It has been a little while since I wrote anything about my people pleasing (PeeP) tendencies. Actually, in my world, “people pleasing” is a dressed up, church-pew friendly term for codependency.
In my personal journey, codependency has been much like a drug or alcohol addiction, except that I have been too afraid of what someone else might think or say about me to ever actually take a pill, use a drug or get drunk. People are my drug of choice. Attempting to manage what they think of me and in turn allowing my perception of their thoughts to dictate my decisions and actions has been my personal high.
I’m finding that recovery from this toxic thinking is coming in many forms. For example, I had a “recovery moment” this week when a meeting with a new friend nearly fell through.
I had heard my friend Sally share that she was having some issues with her seashells (OK, so I’m changing the name and the situation, but the essence of the story is intact!). Having recently had seashell issues myself, I followed my heart and reached out to her offering a listening ear. We set up a time to meet (by the seashore of course).
The day before we were going to meet, Sally sent me a message letting me know that she just did not feel up to the seashell discussion right now and didn’t want to meet. (She would later let me know that she would be by the seashore, and if I was by the seashore to that would be great, but we would need to talk about mermaids or seahorses or dolphins – just not seashells).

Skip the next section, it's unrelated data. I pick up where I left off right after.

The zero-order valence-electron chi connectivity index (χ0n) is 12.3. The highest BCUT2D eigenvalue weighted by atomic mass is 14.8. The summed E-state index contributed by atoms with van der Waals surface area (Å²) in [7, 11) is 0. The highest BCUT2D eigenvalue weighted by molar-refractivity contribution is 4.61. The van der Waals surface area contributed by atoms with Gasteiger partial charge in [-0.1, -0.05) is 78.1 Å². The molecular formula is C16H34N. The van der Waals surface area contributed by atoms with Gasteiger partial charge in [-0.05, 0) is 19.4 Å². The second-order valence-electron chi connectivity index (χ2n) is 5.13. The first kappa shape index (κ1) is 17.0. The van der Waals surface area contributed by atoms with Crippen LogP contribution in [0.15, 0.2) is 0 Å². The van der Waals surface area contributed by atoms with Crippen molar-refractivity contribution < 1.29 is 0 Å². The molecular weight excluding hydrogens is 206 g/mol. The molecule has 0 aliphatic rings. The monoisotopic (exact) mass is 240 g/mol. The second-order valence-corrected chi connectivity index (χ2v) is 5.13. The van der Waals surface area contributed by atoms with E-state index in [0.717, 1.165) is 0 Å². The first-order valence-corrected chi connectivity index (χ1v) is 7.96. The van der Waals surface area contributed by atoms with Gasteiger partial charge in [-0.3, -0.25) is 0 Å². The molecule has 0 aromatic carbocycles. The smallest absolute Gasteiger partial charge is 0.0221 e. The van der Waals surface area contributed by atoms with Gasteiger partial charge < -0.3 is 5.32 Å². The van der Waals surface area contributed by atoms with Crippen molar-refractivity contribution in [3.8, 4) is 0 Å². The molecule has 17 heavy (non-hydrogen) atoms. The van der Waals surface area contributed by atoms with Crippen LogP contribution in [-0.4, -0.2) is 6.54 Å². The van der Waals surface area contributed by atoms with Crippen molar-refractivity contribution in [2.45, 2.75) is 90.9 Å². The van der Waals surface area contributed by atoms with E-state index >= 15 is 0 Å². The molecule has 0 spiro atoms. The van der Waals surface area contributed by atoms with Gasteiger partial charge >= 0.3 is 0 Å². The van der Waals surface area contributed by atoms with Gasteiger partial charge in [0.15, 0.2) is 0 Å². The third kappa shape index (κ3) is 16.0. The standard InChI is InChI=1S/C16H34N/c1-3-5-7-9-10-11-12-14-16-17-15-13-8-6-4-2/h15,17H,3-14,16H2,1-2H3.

In the moments – seconds really – after I got the message, I had a brief conversation with myself. I asked the ever plaguing questions: How and Why do I feel about that?
This is how the old me would have answered: “What did I do wrong? Why does Sally not like me? What else do I need to do to get Sally to open up to me and trust me? (and this is my favorite) How is Sally going manage her seashells if she doesn’t talk to me about them?”
This is what a recovery answer looks like: “I love Sally with the same grace and mercy that God loves me with and I will trust Him to take good – no – great care of Sally.”
There was a time when interpreting Sally’s message as a rejection would have triggered a spiral into the pit of depression.
I am very grateful that God is working in my heart and mind to allow me the pleasure of loving myself and loving His people – simply for the joy of loving!
Maybe next week I’ll tell you about my friend Peter and his pickled pepper problem.